Tim Woods

Mr. Wrestling (Tim Woods) signs an autograph for a young fan before a 1968 match at the former County Hall in Charleston. Woods is featured in Mike Mooneyham's new book "Final Bell." Photo by Mike Mooneyham

I have followed and covered the pro wrestling business, in varying capacities, for more than 50 years. A month from now will mark 30 years of my wrestling column in the sports section of this newspaper.

And although I retired from The Post and Courier three years ago, after nearly 40 years at this paper, I have continued writing my weekly Sunday column.

“Why?” you might ask. One of the main reasons is a conversation I had many years ago with a wrestling friend named Tim Woods. Longtime old-school fans may remember Tim as the masked “Mr. Wrestling.” A true legend in the business, Tim wore a white mask, white trunks and white boots and was a “good guy” behind a hood, a rarity during an era when most masked wrestlers were hated villains.

But the “Mr. Wrestling” mat moniker fit Tim to a tee. A decorated amateur and professional, no one was ever more tailor-made for the role than Tim. To a generation of fans, he epitomized wrestling. He was a good guy — make that a great guy — inside and outside the ring.

A faithful reader of my wrestling writings over the years, Tim once asked me, “Who’s going to write my obituary once I’m gone?” I had to think long and hard about an answer. Tim and I had made it a habit of notifying one another when one of our mutual friends in the business had died, passing on the sad news years before the phenomenon of social media would routinely flash such somber news across computer screens worldwide.

Sadly, Tim passed away just a few years later, and, as promised, I gave him a befitting “send-off” the following week in my column. It was never easy saying that final goodbye to a friend, but it has become an exercise that I’ve felt obligated to fulfill over these many years. I’ve lost too many good friends in this business, many of whom were childhood heroes who made a lasting impression on myself and other fans.

It’s also the reason behind my latest book. “Final Bell,” which has been released by Evening Post Books. It’s a compilation of some of my most well-read columns over the years, tributes to men and women who made their mark on the wrestling profession. It’s an anthology of people stories, many of whom were extraordinary, that transcends generations. It’s about talented athletes and their careers. It’s about men and women who followed their dreams and lived by the credo “the show must go on.”

Final Bell

Legends of the mat are remembered in “Final Bell,” Mike Mooneyham's latest pro wrestling book.

The 256-page book, with forewords by Jim Ross and Les Thatcher, includes more than 35 tribute columns dedicated to such legendary champions as Lou Thesz, Bruno Sammartino, Jack Brisco and Dusty Rhodes. There are stories on “originals” like Wahoo McDaniel, Johnny Valentine, Roddy Piper and Sputnik Monroe. A section on wrestling’s “braintrust,” personalities who made the “magic” happen, features columns on Gordon Solie, Lance Russell and Bobby Heenan. There are tributes to women who blazed trails such as The Fabulous Moolah, Mae Young, Penny Banner and Chyna. Two of my favorite columns are on South Carolina legends Henry Marcus, promoter extraordinaire, and Burrhead Jones, a black man who battled the odds in a business that mirrored a segregated society during that period of time.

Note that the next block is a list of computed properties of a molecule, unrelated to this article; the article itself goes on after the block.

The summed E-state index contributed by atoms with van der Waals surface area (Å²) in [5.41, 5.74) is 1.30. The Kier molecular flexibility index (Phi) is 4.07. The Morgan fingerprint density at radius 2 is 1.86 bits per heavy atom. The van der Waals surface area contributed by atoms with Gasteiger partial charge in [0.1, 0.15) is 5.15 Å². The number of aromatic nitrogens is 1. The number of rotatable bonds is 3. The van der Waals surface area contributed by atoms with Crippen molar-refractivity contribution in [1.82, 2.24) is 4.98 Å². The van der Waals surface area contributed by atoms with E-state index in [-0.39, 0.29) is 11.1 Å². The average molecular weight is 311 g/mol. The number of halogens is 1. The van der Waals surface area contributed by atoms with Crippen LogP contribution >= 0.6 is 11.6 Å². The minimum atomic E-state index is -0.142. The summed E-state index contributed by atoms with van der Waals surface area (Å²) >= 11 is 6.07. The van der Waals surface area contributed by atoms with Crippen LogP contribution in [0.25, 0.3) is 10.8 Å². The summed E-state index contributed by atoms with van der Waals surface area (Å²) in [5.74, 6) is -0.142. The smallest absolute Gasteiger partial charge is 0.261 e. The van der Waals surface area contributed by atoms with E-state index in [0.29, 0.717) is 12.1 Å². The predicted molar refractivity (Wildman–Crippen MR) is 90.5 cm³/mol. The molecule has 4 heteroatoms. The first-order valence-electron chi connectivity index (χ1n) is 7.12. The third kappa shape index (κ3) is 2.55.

A special section on Mid-Atlantic features tributes to such legends as Johnny Weaver, George and Sandy Scott, Rip Hawk, Swede Hanson and Jay Youngblood.

For some longtime fans, the book will reinforce treasured memories. For more current followers, the book will shape new discoveries. For myself, the book was a labor of love.

“Final Bell,” edited by Kenneth Mihalik, can be purchased online through Evening Post Books at evepostbooks.com/product/final-bell-by-mike-mooneyham, via phone at 843-958-7367 or from the customer service desk in the front lobby of The Post and Courier, 134 Columbus St., downtown Charleston.

A book launch event has been scheduled for April 11 at Danny Jones Gym, 1455 Monitor St., North Charleston.

OSCW ‘Back to the Beach’

Old School Championship Wrestling is heading back to the beach with a big show April 14.

OSCW will hold “Rock ‘N Wrestling: Back to the Beach” at The Windjammer, 1008 Ocean Blvd., on the Isle of Palms.

Get a weekly recap of South Carolina opinion and analysis from The Post and Courier in your inbox on Monday evenings.


ECW icon Tommy Dreamer, “The Innovator of Violence,” will make his first OSCW appearance on the show.

Also scheduled on the bill are former WWE stars Gangrel and Kevin Thorn, Cheerleader Melissa from Lucha Underground, TNA’s Caleb Konley and OSCW favorite John Skyler.

Rock ‘n roll music will be provided by Spunjwurthi.

Action starts at 4 p.m. Gates open at 3 p.m.

Admission is $15 adults, $10 kids; cash only at the door.

To purchase tickets in advance, visit thewindjammer.com

Live music will be during intermission and will continue after the matches.

For more information, call 843-743-4800 or visit www.oscwonline.com.

Reach Mike Mooneyham at bymikemooneyham@gmail.com or follow him on Twitter at @ByMikeMooneyham and on Facebook at Facebook.com/MikeMooneyham. His newly released book — “Final Bell” — is now available at https://evepostbooks.com.